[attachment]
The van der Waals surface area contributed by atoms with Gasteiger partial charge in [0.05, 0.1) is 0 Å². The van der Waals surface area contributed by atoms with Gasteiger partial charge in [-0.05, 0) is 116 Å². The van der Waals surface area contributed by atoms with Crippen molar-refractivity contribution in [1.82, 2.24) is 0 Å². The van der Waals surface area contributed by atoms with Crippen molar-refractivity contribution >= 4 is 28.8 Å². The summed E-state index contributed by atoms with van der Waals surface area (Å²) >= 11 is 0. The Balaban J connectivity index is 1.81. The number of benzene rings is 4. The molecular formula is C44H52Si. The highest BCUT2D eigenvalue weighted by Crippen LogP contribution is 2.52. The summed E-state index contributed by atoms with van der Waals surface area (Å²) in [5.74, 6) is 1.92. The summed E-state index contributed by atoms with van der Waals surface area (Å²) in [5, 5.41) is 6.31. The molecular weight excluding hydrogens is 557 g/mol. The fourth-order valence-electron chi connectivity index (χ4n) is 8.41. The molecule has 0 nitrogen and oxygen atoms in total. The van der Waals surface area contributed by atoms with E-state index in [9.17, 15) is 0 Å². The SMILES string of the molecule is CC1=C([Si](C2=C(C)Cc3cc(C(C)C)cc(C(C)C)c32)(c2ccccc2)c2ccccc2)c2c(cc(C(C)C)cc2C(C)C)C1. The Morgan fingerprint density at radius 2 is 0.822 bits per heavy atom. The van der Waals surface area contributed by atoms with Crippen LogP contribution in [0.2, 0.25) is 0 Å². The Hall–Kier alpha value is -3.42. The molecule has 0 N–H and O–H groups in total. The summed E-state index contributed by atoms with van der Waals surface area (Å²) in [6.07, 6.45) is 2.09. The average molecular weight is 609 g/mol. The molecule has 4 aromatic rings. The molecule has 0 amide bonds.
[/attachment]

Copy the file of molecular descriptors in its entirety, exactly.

The van der Waals surface area contributed by atoms with Gasteiger partial charge in [0.05, 0.1) is 0 Å². The van der Waals surface area contributed by atoms with Gasteiger partial charge in [-0.05, 0) is 116 Å². The van der Waals surface area contributed by atoms with Crippen molar-refractivity contribution in [1.82, 2.24) is 0 Å². The van der Waals surface area contributed by atoms with Crippen molar-refractivity contribution >= 4 is 28.8 Å². The summed E-state index contributed by atoms with van der Waals surface area (Å²) >= 11 is 0. The Balaban J connectivity index is 1.81. The number of benzene rings is 4. The molecular formula is C44H52Si. The highest BCUT2D eigenvalue weighted by Crippen LogP contribution is 2.52. The summed E-state index contributed by atoms with van der Waals surface area (Å²) in [5.74, 6) is 1.92. The summed E-state index contributed by atoms with van der Waals surface area (Å²) in [5, 5.41) is 6.31. The molecular weight excluding hydrogens is 557 g/mol. The fourth-order valence-electron chi connectivity index (χ4n) is 8.41. The molecule has 0 nitrogen and oxygen atoms in total. The van der Waals surface area contributed by atoms with E-state index in [9.17, 15) is 0 Å². The SMILES string of the molecule is CC1=C([Si](C2=C(C)Cc3cc(C(C)C)cc(C(C)C)c32)(c2ccccc2)c2ccccc2)c2c(cc(C(C)C)cc2C(C)C)C1. The Morgan fingerprint density at radius 2 is 0.822 bits per heavy atom. The van der Waals surface area contributed by atoms with Crippen LogP contribution in [0.2, 0.25) is 0 Å². The Hall–Kier alpha value is -3.42. The molecule has 0 N–H and O–H groups in total. The summed E-state index contributed by atoms with van der Waals surface area (Å²) in [6.07, 6.45) is 2.09. The average molecular weight is 609 g/mol. The molecule has 4 aromatic rings. The molecule has 0 amide bonds.